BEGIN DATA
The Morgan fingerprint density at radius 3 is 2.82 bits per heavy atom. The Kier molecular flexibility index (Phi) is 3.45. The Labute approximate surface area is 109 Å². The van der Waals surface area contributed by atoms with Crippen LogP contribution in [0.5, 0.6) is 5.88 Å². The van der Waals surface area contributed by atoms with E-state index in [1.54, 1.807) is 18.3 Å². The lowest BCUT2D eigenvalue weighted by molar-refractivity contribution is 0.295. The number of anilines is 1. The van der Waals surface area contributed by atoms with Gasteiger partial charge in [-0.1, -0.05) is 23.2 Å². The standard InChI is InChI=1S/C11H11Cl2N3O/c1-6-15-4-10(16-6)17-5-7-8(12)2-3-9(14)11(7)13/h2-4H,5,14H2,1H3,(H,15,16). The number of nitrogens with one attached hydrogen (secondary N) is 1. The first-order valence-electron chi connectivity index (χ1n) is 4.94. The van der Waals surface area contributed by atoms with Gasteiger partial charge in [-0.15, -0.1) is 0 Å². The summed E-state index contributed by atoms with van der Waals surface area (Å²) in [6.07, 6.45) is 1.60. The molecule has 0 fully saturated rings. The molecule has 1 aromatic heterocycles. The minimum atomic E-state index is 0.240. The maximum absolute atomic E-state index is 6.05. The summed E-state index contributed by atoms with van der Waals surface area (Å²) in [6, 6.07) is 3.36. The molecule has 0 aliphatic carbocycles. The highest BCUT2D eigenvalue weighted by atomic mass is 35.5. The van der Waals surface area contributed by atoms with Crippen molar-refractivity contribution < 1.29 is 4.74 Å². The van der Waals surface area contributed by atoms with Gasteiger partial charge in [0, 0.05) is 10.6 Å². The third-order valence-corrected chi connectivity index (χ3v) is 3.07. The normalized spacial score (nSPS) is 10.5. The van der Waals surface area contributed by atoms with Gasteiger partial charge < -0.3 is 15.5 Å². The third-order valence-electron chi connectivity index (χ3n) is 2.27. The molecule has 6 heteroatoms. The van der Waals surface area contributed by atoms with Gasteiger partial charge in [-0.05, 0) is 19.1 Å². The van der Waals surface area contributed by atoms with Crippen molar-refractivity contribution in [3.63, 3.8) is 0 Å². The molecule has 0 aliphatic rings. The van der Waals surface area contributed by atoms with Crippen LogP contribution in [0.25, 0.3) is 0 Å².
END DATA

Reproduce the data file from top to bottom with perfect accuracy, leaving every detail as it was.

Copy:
The Morgan fingerprint density at radius 3 is 2.82 bits per heavy atom. The Kier molecular flexibility index (Phi) is 3.45. The Labute approximate surface area is 109 Å². The van der Waals surface area contributed by atoms with Crippen LogP contribution in [0.5, 0.6) is 5.88 Å². The van der Waals surface area contributed by atoms with E-state index in [1.54, 1.807) is 18.3 Å². The lowest BCUT2D eigenvalue weighted by molar-refractivity contribution is 0.295. The number of anilines is 1. The van der Waals surface area contributed by atoms with Gasteiger partial charge in [-0.1, -0.05) is 23.2 Å². The standard InChI is InChI=1S/C11H11Cl2N3O/c1-6-15-4-10(16-6)17-5-7-8(12)2-3-9(14)11(7)13/h2-4H,5,14H2,1H3,(H,15,16). The number of nitrogens with one attached hydrogen (secondary N) is 1. The first-order valence-electron chi connectivity index (χ1n) is 4.94. The van der Waals surface area contributed by atoms with Gasteiger partial charge in [-0.15, -0.1) is 0 Å². The summed E-state index contributed by atoms with van der Waals surface area (Å²) in [6.07, 6.45) is 1.60. The molecule has 0 fully saturated rings. The molecule has 1 aromatic heterocycles. The minimum atomic E-state index is 0.240. The maximum absolute atomic E-state index is 6.05. The summed E-state index contributed by atoms with van der Waals surface area (Å²) in [6, 6.07) is 3.36. The molecule has 0 aliphatic carbocycles. The highest BCUT2D eigenvalue weighted by atomic mass is 35.5. The van der Waals surface area contributed by atoms with Crippen molar-refractivity contribution < 1.29 is 4.74 Å². The van der Waals surface area contributed by atoms with Gasteiger partial charge in [0, 0.05) is 10.6 Å². The third-order valence-corrected chi connectivity index (χ3v) is 3.07. The normalized spacial score (nSPS) is 10.5. The van der Waals surface area contributed by atoms with Gasteiger partial charge < -0.3 is 15.5 Å². The third-order valence-electron chi connectivity index (χ3n) is 2.27. The molecule has 6 heteroatoms. The van der Waals surface area contributed by atoms with Gasteiger partial charge in [-0.05, 0) is 19.1 Å². The van der Waals surface area contributed by atoms with Crippen molar-refractivity contribution in [3.63, 3.8) is 0 Å². The molecule has 0 aliphatic rings. The van der Waals surface area contributed by atoms with Crippen LogP contribution in [0.25, 0.3) is 0 Å².